This post was written for my MA course and preparation included reading three papers. In one of these, the author described a typical student response to the sort of exercise I am doing now:
“..it was notable how many students still asked ‘what do they want?’ of this new form of writing that was designed to get them to be ‘open’ and to ‘take risks’…” (Crème, 2005)
I kind of identify with this, and am still not too sure what ‘they’ want from this exercise, but here are some thoughts anyway.
Of the three texts we read, the one I found most interesting was Jenny Moon’s 2001 paper. Despite its unpromising title -‘PDP working paper 4: reflection in higher education learning’, it inspired a number of ‘reflections’.
Reading your reflections
The examples of reflective writing supplied by Moon (2001) suggest that “deep reflection” can be helped by reading back and adding to previously written reflections. As it happens, I have some mixed feelings about this. For various reasons, I spent a bit over a year when I was at university keeping quite a detailed journal/diary. Most days, I wrote up my private thoughts, ideas and feelings, and eventually it sort of petered out. The half-dozen exercise books used to capture these writings went into a box in our attic for many years.
When we moved house recently, they came to light again and I dipped into some of them. The effect was a bit like watching Peep Show or The Office – excruciatingly uncomfortable but oddly compelling. I realised with horror that my twenty-year old self was moody, pompous, utterly self-absorbed and completely insufferable. Fortunately, I have never let anyone else read these diaries, and never will. I was on the brink of shredding the lot. Then I found that this twenty-year old just occasionally came out with something quite good. If I could edit them, there might be stuff in there to keep and even share. So I will try to make this one of my many long-term projects. Perhaps my children might find some of the stuff I went through useful one day.
And all of this has been a learning experience for me. I now have greater insight into why I developed the way I did in certain respects. More importantly, it is easy, as you get older, to forget what it is like to be young, and this can lead to being judgemental. I am sure most twenty-year olds are much better adjusted and nicer than I was, but I hope that these diaries will help me understand and relate to my children, and indeed anyone else, as they go through the difficult phases of growing up.
Reflection and culture
Moon (2001) comments:
“There may also be cultural issues to consider in the introduction of reflective activity”
She then moves on, leaving me somewhat tantalised. It seems to me that this is a huge issue, not something to mention in passing. Attitudes to reflection surely differ greatly according to national, religious, social and educational backgrounds. I wonder what research has been done on this – it would be interesting to track down.
In particular, I do not think our culture, on the whole, encourages reflection. A few years ago, at work we had a presentation from Peter Honey (of Honey and Mumford fame). He is a writer, trainer and consultant, so thinking is a key part of how he earns his living. He told a story that he had been in his study at home one day, staring out of the window and thinking about something useful for his work. His wife came in to ask him a question and he immediately pretended to be reading. Later, he wondered why he had reacted this way, instinctively. I know what he means – in our culture you are supposed to “doing” all the time, even in your leisure time. The constant drive for increased productivity at work means we need to “do” more and more in our jobs. And thinking does not usually count.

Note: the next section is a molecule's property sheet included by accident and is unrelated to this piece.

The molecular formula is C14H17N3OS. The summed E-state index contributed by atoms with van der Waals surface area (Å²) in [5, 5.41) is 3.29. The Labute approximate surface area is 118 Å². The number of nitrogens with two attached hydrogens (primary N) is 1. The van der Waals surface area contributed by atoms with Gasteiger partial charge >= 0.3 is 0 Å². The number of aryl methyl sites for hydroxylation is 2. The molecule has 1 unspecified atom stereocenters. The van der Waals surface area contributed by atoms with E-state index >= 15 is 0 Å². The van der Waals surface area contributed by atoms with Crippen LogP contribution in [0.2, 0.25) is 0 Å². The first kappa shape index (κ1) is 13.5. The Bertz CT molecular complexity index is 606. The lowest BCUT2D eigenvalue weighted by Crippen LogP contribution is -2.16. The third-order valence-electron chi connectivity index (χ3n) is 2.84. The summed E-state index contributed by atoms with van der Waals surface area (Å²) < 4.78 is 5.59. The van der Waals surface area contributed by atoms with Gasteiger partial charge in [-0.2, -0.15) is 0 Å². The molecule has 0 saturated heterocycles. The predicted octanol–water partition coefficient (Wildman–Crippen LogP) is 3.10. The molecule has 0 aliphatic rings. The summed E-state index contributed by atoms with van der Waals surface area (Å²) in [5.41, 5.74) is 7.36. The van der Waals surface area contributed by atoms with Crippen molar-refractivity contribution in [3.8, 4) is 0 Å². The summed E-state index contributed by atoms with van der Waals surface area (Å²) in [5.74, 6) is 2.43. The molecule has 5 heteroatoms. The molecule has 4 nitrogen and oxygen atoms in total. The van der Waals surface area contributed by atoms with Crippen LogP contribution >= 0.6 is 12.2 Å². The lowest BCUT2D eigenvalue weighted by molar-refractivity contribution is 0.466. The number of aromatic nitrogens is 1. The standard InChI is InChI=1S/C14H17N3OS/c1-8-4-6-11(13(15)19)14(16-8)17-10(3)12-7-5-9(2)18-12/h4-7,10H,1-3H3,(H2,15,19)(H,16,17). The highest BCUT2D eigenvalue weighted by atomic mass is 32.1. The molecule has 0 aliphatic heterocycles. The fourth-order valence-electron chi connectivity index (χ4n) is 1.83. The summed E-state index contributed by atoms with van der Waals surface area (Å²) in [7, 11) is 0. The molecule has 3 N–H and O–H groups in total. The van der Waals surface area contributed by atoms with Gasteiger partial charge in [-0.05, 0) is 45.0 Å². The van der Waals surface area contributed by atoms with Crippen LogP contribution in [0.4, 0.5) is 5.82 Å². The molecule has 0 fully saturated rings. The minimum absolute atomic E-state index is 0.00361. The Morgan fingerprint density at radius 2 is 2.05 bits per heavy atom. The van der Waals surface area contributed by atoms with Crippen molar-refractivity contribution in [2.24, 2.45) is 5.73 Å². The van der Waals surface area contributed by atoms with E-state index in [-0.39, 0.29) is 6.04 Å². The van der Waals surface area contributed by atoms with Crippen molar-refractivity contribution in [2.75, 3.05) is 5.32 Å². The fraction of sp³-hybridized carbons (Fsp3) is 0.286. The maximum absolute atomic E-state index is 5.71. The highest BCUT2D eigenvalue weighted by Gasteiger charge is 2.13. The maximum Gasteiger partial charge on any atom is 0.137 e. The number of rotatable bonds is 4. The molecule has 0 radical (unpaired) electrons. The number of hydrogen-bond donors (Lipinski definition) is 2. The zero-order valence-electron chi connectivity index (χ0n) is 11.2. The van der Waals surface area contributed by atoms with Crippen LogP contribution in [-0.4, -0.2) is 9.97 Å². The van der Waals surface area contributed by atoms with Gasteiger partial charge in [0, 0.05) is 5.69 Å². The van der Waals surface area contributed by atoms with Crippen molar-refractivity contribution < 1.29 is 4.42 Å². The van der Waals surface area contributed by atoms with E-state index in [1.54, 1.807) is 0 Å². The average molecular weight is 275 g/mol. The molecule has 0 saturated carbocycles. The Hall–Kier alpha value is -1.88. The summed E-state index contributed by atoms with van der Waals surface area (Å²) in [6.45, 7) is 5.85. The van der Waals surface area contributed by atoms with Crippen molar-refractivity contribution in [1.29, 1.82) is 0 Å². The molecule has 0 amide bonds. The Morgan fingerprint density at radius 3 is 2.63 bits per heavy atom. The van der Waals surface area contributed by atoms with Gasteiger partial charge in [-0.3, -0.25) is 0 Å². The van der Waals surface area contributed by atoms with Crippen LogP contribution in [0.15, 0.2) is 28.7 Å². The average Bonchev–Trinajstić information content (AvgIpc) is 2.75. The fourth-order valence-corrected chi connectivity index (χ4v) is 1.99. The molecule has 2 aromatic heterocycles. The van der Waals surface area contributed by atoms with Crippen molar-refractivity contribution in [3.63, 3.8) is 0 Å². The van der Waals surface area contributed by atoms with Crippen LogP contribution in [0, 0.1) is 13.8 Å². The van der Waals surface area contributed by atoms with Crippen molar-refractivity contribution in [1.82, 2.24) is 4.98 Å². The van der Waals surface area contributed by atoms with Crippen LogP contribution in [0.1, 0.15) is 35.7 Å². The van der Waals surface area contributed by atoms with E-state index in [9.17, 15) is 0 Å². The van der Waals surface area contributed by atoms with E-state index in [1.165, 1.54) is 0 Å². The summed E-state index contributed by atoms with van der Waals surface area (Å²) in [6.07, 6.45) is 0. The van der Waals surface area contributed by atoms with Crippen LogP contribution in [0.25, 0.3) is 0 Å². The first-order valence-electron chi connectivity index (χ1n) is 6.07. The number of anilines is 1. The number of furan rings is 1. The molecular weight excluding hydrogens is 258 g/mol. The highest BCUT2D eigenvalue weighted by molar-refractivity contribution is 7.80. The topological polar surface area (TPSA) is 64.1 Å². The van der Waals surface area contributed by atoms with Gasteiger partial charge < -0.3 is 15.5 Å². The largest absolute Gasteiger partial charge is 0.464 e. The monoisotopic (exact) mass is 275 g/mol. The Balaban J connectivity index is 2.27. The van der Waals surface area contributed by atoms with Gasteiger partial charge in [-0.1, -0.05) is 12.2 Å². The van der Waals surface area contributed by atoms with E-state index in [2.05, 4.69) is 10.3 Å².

To conclude, for this assignment we were specifically asked to comment on the role of blogging. I have meant to do personal blogging for years, and the course has given me the push to finally get on with it. In some ways, it is the most valuable thing I have gained from the course so far. People blog for many reasons, often for marketing or self-promotion, but it can also be one of the few spaces we have opened up in modern society for reflection. If you like, you can make private posts (which I have) in which case I guess the blog is just a more durable, convenient, searchable version of a paper diary.
But the most obvious difference between blogging and my old journal is that most blogs are intended to be public to a greater or lesser extent, shared with anyone in the world who is interested. This means that some self-censorship is needed as what we will share is not necessarily what we will write in private. But the upside is that others can read, comment and respond if they like. We can think, and even reflect, together. I find that really exciting.
Crème, P. (2005) ‘Should student learning journals be assessed?’, Assessment and Evaluation in Higher Education, vol. 30, no. 3, pp. 287–96. Available from: http://libezproxy.open.ac.uk/login?url=http://dx.doi.org/10.1080/02602930500063850 (last accessed 27 September 2011).
Moon, J. (2001) ‘PDP working paper 4: reflection in higher education learning’ (online), The Higher Education Academy. Available from: http://www.heacademy.ac.uk/assets/York/documents/resources/resourcedatabase/id72_Reflection_in_Higher_Education_Learning.rtf (last accessed 27 September 2011).